Info iconThis preview shows page 1. Sign up to view the full content.

View Full Document Right Arrow Icon
This is the end of the preview. Sign up to access the rest of the document.

Unformatted text preview: xt (see Rondinelli 1983 as o ne example). .. ~ ~ ::I Six years after Walter Christaller's book was published in Germany, a nd w ith W orld W ar T wo beginning, August Losch's (1906-45) The Economics o fLocation appeared in 1939. This weighty volume was 'written a mid privations a nd w ar' and, according to his biographers, Losch was a 'declared o pponent' o f t he Nazi regime who, sadly, died just as t he w ar e nded (Losch 1954: vii; F unck a nd P arr 1978: 1). Losch's book was translated into English in 1954 a nd was, like t he o ther theoretical works examined in this chapter, highly influential in economic geography i n the English speaking world. I n the preface t o t he first edition, Losch 'proposes t o view all economic activities geographically' (1954: xiii). Like m any h e was interested n ot o nly in explaining contemporary patterns o f location, bur in advocating a normative view o f w hat t he world s hould l ook like. H e wished to be able to determine the 'best location' a nd thus improve w hat h e called ' our sorry reality' (1954: Losch h oped e conomic geographers would be able to 'create' rather t han s imply 'describe,' although he was skeptical o f rigid planning systems, valuing the results o f individual rational decisions made freely (1954: 508). Losch's m ethod was to construct a model from the starting p oint o f individual decision makers. ] hus, for Losch, optimal industrial location is a m atter o f individual enterprises selecting the 'right' location which, for I,osch, means the location 'where the n et profit is greatest' (1954: 27). N et p rofit results from the interplay o f a great many factors, a nd Losch critiqued Thiinen a nd W eber for their one-sided models, working instead toward a compre­ hensive analysis o f l ocation. Losch's b ook takes o n ' economic regions' a nd ' trade' in addition to location. H is c ontributions o n regions begin w ith establishing t he hexagon as an appropriate model o f a m arket area. Losch's regional urban hierarchy is specified differently from that o f Christaller. For Christaller, a higher order place would offer all the goods o f t he central places below it in t he h ierarchy plus additional higher o rder goods. Furthermore, each center o f t he same order would offer precisely the same mix o f goods a nd services. LOsch argued that the K = 3, K = 4 a nd K 7 arrangements identified by Christaller were b ut three o f a vast range o f possible market area arrangements. I n fact Losch identified 150 different structures. Furthermore, combining the different market structures, each made up o f a network o f hexagons, produces a landscape in which certain sectors o f t he landscape are characterized by many higher order centers while other sectors are characterized by relatively few. Losch identified these sectors as 'city-rich' a nd 'city-poor' sectors respectively, although it is the number o f activities o r goods produced ~hich varies between t hem r ather t han t he actual number o f central places (Figure 2.12). O n this basis Losch's model allows for the fact that places at the same 31 TRADITIONAL LOCATION THEORY 32 TRADITIONAL ECONOMIC GEOGRAPHIES level i n t he u rban hierarchy will produce quite different combinations o f goods. The specification o f city-rich a nd c ity-poor regions also allows for the development o f sub­ regions with differing densities o f p opulation. I n effect, Losch developed a variable K model t hat was more flexible t han Christaller's K = 3 a nd so o n specifications and, as some analysts point out, Losch's more complex a nd flexible model w ith its rotating 'nets' o f hexagons could be said t o fit a greater n umber o f actual cases. Losch's b ook was to prove foundational for the eco­ nomic ( and urban) geographers o f t he later 1950s a nd 1 960s i n t he English speaking world. H is c ommitments to a general theory - to figuring o ut h ow space a nd t he laws o f economic behavior interacted - and to a geometrical a nd m athematical m ethod, were deeply influential. cursory acknowledgment, we see significant value in these theorists a nd t heir ideas, in p art t o u nderstand t he development o f the body o f knowledge k nown as economic geography. M ore b roadly though, they represent early a ttempts t o u nderstand a nd e xplain t he s patiality o f capitalism. H ow does the capitalist economy, whether rural o r u rban, agricultural o r industrial, relate t o space? W hat role does space play in the workings o f capitalism a nd w hat kinds o f spatial arrangements a nd flows are associated with its development? Such basic questions have never left economic geography. They still p rompt e conomic geog­ raphers a nd lie b ehind t he t remendous d iversity o f a pproaches t hat n ow characterize a nd enliven the field. EXERCISE 2.1 C ONCLUSIONS P resent day economic geographers c ommonly fail t o see the value in the contributions made by the early G erman l ocation theorists introduced in this chapter. O ur w orld is certainly very different from that o f each o f t he thinkers we have considered. Moreov...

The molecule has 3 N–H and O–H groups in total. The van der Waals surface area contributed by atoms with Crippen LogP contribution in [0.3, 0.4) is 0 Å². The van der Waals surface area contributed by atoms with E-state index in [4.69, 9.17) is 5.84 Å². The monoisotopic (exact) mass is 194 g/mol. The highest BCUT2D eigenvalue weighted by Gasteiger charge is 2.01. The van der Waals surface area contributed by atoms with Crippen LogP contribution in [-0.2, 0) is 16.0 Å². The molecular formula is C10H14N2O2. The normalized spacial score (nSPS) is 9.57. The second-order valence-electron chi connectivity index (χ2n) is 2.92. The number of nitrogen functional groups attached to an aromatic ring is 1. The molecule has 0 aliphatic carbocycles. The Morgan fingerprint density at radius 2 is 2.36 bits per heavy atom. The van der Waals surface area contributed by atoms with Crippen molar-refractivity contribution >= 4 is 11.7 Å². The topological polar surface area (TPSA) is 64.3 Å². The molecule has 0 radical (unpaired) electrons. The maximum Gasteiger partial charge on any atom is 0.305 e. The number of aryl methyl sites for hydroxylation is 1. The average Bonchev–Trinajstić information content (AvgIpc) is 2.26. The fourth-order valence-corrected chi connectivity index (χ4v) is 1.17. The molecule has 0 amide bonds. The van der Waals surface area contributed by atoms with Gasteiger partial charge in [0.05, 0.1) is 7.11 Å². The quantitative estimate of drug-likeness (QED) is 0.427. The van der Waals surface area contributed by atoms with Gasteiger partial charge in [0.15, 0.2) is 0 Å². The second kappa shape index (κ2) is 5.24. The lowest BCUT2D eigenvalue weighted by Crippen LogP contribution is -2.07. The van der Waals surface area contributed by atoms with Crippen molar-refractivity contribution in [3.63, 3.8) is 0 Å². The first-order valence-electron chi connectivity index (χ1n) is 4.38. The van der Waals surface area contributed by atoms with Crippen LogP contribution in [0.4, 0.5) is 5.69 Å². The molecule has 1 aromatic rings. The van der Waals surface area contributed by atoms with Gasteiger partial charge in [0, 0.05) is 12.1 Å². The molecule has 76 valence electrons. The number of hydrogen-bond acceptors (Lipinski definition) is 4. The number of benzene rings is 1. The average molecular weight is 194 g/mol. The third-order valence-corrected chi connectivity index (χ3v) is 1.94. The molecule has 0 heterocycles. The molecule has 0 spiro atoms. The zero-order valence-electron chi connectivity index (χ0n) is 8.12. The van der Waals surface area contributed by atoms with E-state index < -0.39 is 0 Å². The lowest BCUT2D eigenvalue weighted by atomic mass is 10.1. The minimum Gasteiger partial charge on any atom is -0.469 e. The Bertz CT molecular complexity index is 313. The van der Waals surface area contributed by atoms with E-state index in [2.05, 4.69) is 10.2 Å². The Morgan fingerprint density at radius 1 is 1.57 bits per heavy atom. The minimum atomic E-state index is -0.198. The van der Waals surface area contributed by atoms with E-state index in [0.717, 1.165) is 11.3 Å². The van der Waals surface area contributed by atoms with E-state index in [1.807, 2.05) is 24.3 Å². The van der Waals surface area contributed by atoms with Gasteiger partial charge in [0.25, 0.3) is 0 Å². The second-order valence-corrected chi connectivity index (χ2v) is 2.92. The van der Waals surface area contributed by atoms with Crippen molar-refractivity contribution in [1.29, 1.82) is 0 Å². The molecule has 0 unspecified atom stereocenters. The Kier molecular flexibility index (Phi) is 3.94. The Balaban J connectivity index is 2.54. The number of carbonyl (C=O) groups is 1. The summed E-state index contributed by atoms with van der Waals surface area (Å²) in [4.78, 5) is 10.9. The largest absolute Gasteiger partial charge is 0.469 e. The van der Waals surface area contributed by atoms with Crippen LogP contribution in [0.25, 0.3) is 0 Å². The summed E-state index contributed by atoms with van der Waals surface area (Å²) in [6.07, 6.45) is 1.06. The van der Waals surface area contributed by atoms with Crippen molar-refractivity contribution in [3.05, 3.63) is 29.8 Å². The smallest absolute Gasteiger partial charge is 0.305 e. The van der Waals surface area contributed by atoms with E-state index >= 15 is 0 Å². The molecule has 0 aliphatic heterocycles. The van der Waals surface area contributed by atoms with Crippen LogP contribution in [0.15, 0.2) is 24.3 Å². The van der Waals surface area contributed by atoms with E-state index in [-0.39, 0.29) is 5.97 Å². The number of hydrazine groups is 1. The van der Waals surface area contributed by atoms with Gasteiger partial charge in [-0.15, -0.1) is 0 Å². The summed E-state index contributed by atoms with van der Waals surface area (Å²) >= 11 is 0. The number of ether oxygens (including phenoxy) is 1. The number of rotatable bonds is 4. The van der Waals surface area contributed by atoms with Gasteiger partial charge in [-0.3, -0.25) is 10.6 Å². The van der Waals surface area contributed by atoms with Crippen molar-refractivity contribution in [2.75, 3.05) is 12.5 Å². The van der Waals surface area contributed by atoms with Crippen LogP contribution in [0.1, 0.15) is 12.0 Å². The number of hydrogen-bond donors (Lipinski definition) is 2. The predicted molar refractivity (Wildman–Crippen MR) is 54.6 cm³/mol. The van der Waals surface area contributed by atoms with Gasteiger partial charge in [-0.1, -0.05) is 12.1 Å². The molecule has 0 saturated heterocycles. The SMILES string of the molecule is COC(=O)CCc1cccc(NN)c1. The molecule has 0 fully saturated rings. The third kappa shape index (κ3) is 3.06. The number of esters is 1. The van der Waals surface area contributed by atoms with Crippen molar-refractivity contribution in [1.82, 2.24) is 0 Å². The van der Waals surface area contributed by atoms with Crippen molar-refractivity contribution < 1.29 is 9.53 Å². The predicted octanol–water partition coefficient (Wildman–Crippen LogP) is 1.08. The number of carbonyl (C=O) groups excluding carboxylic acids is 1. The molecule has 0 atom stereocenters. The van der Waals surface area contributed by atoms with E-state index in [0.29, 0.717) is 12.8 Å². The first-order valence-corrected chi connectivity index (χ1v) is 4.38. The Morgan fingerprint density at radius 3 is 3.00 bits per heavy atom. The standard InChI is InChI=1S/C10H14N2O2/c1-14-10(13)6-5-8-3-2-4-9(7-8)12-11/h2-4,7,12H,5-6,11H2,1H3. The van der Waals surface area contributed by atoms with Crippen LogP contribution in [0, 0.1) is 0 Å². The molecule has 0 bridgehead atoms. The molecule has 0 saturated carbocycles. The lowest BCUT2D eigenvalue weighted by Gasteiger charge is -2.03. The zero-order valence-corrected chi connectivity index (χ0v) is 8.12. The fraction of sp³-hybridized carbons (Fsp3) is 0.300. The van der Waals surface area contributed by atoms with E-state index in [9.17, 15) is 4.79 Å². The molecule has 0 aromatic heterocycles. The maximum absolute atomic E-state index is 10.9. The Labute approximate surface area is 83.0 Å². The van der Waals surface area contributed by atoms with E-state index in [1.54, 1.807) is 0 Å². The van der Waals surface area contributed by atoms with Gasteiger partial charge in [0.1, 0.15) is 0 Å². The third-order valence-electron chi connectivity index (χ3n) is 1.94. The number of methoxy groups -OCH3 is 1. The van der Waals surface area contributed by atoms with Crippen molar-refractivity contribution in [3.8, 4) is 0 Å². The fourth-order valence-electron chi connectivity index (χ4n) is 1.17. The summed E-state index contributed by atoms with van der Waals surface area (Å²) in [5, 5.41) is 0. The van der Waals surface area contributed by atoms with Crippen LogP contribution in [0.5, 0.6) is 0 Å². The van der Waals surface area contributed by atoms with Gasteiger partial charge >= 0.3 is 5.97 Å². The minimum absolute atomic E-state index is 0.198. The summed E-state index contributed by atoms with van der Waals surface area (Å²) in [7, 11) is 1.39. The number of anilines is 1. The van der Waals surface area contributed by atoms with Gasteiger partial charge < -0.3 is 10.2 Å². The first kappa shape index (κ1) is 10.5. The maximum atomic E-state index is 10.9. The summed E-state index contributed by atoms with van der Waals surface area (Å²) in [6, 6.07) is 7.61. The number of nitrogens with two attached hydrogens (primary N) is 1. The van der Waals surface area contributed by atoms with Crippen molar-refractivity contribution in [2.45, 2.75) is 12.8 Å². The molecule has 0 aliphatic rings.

View Full Document

This document was uploaded on 01/24/2014.

Ask a homework question - tutors are online